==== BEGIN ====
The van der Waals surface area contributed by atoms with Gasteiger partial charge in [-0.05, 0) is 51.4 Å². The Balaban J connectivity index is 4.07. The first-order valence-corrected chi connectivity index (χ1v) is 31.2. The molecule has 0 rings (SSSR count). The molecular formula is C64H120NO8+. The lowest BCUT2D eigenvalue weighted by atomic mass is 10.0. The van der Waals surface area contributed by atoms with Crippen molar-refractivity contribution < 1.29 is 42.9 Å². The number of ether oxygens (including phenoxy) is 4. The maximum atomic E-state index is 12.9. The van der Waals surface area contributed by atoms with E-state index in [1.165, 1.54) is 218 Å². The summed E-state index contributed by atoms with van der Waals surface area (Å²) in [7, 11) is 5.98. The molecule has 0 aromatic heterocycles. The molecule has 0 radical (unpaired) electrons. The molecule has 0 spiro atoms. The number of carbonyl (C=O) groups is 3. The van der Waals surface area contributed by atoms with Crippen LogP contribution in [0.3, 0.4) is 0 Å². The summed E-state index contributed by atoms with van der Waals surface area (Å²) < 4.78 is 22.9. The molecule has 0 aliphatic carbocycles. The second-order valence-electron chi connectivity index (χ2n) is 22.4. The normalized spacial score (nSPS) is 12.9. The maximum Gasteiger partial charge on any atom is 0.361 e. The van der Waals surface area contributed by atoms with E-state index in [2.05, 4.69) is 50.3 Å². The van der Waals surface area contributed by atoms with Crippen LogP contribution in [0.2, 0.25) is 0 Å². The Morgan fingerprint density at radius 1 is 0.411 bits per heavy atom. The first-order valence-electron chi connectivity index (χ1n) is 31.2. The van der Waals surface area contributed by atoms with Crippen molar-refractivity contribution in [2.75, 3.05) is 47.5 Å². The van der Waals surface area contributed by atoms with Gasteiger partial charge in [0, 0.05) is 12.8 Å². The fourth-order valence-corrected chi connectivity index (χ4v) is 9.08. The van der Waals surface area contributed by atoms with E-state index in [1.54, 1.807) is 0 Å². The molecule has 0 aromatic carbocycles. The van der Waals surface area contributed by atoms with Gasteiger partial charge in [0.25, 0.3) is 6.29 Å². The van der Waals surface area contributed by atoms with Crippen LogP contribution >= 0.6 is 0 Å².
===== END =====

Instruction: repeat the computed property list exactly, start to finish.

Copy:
The van der Waals surface area contributed by atoms with Gasteiger partial charge in [-0.05, 0) is 51.4 Å². The Balaban J connectivity index is 4.07. The first-order valence-corrected chi connectivity index (χ1v) is 31.2. The molecule has 0 rings (SSSR count). The molecular formula is C64H120NO8+. The lowest BCUT2D eigenvalue weighted by atomic mass is 10.0. The van der Waals surface area contributed by atoms with Crippen molar-refractivity contribution < 1.29 is 42.9 Å². The number of ether oxygens (including phenoxy) is 4. The maximum atomic E-state index is 12.9. The van der Waals surface area contributed by atoms with E-state index in [1.165, 1.54) is 218 Å². The summed E-state index contributed by atoms with van der Waals surface area (Å²) in [7, 11) is 5.98. The molecule has 0 aromatic heterocycles. The molecule has 0 radical (unpaired) electrons. The molecule has 0 spiro atoms. The number of carbonyl (C=O) groups is 3. The van der Waals surface area contributed by atoms with Crippen LogP contribution in [0.3, 0.4) is 0 Å². The summed E-state index contributed by atoms with van der Waals surface area (Å²) < 4.78 is 22.9. The molecule has 0 aliphatic carbocycles. The second-order valence-electron chi connectivity index (χ2n) is 22.4. The normalized spacial score (nSPS) is 12.9. The maximum Gasteiger partial charge on any atom is 0.361 e. The van der Waals surface area contributed by atoms with E-state index in [2.05, 4.69) is 50.3 Å². The van der Waals surface area contributed by atoms with Crippen LogP contribution in [0.2, 0.25) is 0 Å². The Morgan fingerprint density at radius 1 is 0.411 bits per heavy atom. The first-order valence-electron chi connectivity index (χ1n) is 31.2. The van der Waals surface area contributed by atoms with Crippen molar-refractivity contribution in [2.75, 3.05) is 47.5 Å². The van der Waals surface area contributed by atoms with Gasteiger partial charge in [0, 0.05) is 12.8 Å². The fourth-order valence-corrected chi connectivity index (χ4v) is 9.08. The van der Waals surface area contributed by atoms with E-state index in [1.54, 1.807) is 0 Å². The molecule has 0 aromatic carbocycles. The van der Waals surface area contributed by atoms with Gasteiger partial charge in [0.25, 0.3) is 6.29 Å². The van der Waals surface area contributed by atoms with Crippen LogP contribution >= 0.6 is 0 Å².